The Wisdom of Glenn the Temp

Many years ago (1990-1994) I worked for Panasonic. Toward the middle of that run, three area warehouses converged into one super-sized Distribution Center. For the vast majority of my time with the company, there was a 50-50 mix of permanent employees (such as myself) and temps (we didn’t call them contractors, as is fashionable now). The most influential of the bunch was a highly educated guy named Glenn.

This should come as no surprise, but warehouse work is a blue-collar undertaking, and as such, that crowd doesn’t always gel with more ambitious types. Glenn had recently completed his schooling and was gunning for a high paying position somewhere else, and certainly not driving a forklift. But, to his great credit, he did the job and didn’t complain about it, except as warranted, such as when he nearly got crushed by a forklift with faulty brakes.

What set Glenn apart was that every day, all through lunch, he got out his phone card (so as not to be accused of costing the company money) and his leatherette notebook, and he made calls. Every day, without fail. I found time to shoot the bull with him during the work day, but lunch time was his time.

One day, he said goodbye. He got that high-paying job he was gunning for, in Florida.

I think back fondly to that episode because I caught myself doing the same thing yesterday. During my breaks and lunch, I was researching everything I could about the book publishing process. I’ve been making a list of potential agents to query when it’s time to start. I’ll have to check the list again when I do, because agents have limited bandwidth and just because they’re hot to trot this month doesn’t mean they will be in September, for example. But it’s been enlightening and inspiring to see real live literary agents give the parameters for what they want, and in what format.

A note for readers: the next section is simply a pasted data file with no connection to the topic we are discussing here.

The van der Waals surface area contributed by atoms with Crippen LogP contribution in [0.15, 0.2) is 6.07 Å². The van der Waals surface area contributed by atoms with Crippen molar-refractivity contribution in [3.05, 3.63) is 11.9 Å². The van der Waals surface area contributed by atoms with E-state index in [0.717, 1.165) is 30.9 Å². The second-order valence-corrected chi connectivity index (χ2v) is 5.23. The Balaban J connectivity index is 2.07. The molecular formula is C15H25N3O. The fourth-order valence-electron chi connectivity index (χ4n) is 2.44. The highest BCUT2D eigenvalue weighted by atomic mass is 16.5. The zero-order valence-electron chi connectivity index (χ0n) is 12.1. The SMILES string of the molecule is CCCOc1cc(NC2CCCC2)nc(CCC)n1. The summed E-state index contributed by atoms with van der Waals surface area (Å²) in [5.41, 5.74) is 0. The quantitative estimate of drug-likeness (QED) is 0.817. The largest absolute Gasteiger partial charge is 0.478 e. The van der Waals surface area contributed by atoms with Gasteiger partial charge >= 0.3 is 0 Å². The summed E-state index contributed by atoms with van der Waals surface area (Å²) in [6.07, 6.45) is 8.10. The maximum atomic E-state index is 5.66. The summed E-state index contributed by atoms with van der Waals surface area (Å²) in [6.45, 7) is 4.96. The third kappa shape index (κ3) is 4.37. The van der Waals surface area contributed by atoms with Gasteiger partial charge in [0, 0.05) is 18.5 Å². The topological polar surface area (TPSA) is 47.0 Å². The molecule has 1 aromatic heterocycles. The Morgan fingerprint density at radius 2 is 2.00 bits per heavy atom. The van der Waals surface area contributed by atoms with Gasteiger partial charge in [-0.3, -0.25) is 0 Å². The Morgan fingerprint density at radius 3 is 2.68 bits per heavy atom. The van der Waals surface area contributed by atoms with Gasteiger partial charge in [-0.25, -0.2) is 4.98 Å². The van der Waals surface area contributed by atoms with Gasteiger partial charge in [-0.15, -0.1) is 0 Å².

Back in the early 1990s, I got all hopped up on Les Brown’s motivational speeches. I’m even in one of his videos, sitting in the front row at the UIC Pavilion in Chicago. Of his many aphorisms, the one that resonates now more than ever is, “ask yourself: what can I do today to get closer to my goal?” I’m finding that out in spades as I plug away on my first novel.

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